William Dargue  A History of BIRMINGHAM Places & Placenames from A to Y

Pype Hayes

B24 - Grid reference SP131921

Pype Hayes Hall - west elevation. Evidence of ridge and furrow can be seen in the foreground.
Pype Hayes Hall - west elevation. Evidence of ridge and furrow can be seen in the foreground.

Pype Hayes is situated some two miles north-east of Pype. A sub-manor of Erdington, it was possibly so-named because it was at one time part of the manor of Pype, which itself may have taken its name from the 14th century holders of the estate. However, it too may have had a pipa, 'a water channel', one artificially made for a purpose not now known.


The second element of the name, Hayes derives from (ge)haeg or 'hay' . This was a fenced or hedged piece of land enclosed usually for agriculture, but here it may refer to an enclosure for hunting game. The term is used in woodland areas of deer parks in Anglo-Saxon times. If so, there is likely to have been a significant ditch and hedged bank around the enclosure. The name is perhaps best rendered as 'Pype enclosure'.

Before 1218 the manor of Erdington was divided between three coheirs, one of whom was Roger de Erdington. His portion had passed by marriage to the Massy family of Cheshire by the 16th century. In 1604 Hugh Massy married Bridget, the daughter of William Arden of Park Hall near Castle Bromwich. Their son, John subsequently sold the manor, the further descent of which is unknown. The manor was to remain in the family, however. John's mother was the great-aunt of the father-in-law of Hervey Bagot, the builder of Pype Hayes Hall. Bagot enclosed many acres of waste, at that time part of Sutton Chase, and  after 1630 built the hall and laid out the surrounding park. He lived here for 15 years before being killled in 1645 during the English Civil War as a colonel for the Royalist cause. 


The house descended in the Bagot family for over 250 years, in 1850 being occupied by Revd Egerton Arden Bagot. The 1891 Census lists William and Lucy Bagot living here with a dozen servants.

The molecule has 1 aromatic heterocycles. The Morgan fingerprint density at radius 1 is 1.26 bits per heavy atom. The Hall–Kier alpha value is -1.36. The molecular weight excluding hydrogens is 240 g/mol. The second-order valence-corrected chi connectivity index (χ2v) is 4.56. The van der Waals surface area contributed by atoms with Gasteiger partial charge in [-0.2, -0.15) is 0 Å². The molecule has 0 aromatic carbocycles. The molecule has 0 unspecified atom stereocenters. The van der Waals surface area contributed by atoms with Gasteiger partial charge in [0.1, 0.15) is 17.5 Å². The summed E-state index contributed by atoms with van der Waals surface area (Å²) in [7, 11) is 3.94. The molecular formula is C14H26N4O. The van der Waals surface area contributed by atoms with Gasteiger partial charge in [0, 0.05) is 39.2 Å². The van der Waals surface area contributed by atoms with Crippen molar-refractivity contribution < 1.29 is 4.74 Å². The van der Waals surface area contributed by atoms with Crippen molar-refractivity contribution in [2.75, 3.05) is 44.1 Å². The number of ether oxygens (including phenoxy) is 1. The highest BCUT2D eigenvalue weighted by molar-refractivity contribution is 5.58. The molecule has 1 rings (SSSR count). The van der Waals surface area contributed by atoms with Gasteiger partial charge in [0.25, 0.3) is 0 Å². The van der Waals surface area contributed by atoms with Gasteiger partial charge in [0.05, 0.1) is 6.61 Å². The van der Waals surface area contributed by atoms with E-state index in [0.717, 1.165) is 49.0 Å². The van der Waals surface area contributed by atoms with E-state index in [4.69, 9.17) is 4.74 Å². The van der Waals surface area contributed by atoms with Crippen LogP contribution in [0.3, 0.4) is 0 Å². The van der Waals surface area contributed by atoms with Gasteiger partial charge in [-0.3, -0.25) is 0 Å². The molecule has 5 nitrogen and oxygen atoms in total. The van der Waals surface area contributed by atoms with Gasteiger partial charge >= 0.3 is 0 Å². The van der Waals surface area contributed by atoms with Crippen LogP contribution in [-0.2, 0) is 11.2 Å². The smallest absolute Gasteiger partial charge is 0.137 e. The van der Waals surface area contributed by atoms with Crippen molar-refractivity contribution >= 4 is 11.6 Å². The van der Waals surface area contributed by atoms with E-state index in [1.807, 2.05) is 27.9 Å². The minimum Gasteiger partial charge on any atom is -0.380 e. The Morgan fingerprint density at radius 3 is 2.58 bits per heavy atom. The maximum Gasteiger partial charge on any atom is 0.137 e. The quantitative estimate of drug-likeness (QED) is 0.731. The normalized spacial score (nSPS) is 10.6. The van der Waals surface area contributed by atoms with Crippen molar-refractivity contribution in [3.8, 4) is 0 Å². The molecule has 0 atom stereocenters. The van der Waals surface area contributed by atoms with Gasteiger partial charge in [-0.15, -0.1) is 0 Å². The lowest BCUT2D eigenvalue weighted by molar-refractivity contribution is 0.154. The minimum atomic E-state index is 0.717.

Pype Hayes Hall - east elevation
Pype Hayes Hall - east elevation

Take a look at Pype Hayes Hall.

This Grade II Listed building in Pype Hayes Park was built about 1630 by Sir Harvey Bagot. The hall was bought  in 1906 by the wealthy industrialist, James Rollason who owned Bromford rolling mills. He is recorded as living there two years later in Kelly's Directory. Some ten years later it was bought by Birmingham City Council when its park was made into a public park and the house converted into a convalescent home. Used until recently as City Council offices and much altered, it is still essentially Stuart in appearance. There are plans to convert the building into a hotel.

The original house, a central block with gabled cross wings, was timber-framed, but was altered and stuccoed in the late 18th century. Presumably the timber frame still stands behind the stucco facade.


The front of the house has thirteen small gables. The pedimented porch with tuscan columns dates from the mid-18th century, and there are 19th- and 20th-century additions. Inside early 17th-century panelling survives and an 18th-century staircase.


The Birmingham historian, William Hutton visited the hall sometime before 1783 and was unimpressed by the modernisation:


Though the hall is antique, its front is covered in the modern barbarous stile, by a clump of venerable trees; which would become any situation but that in which they stand. It is now inhabited by a gentleman of Birmingham, who has experienced the smiles of commerce.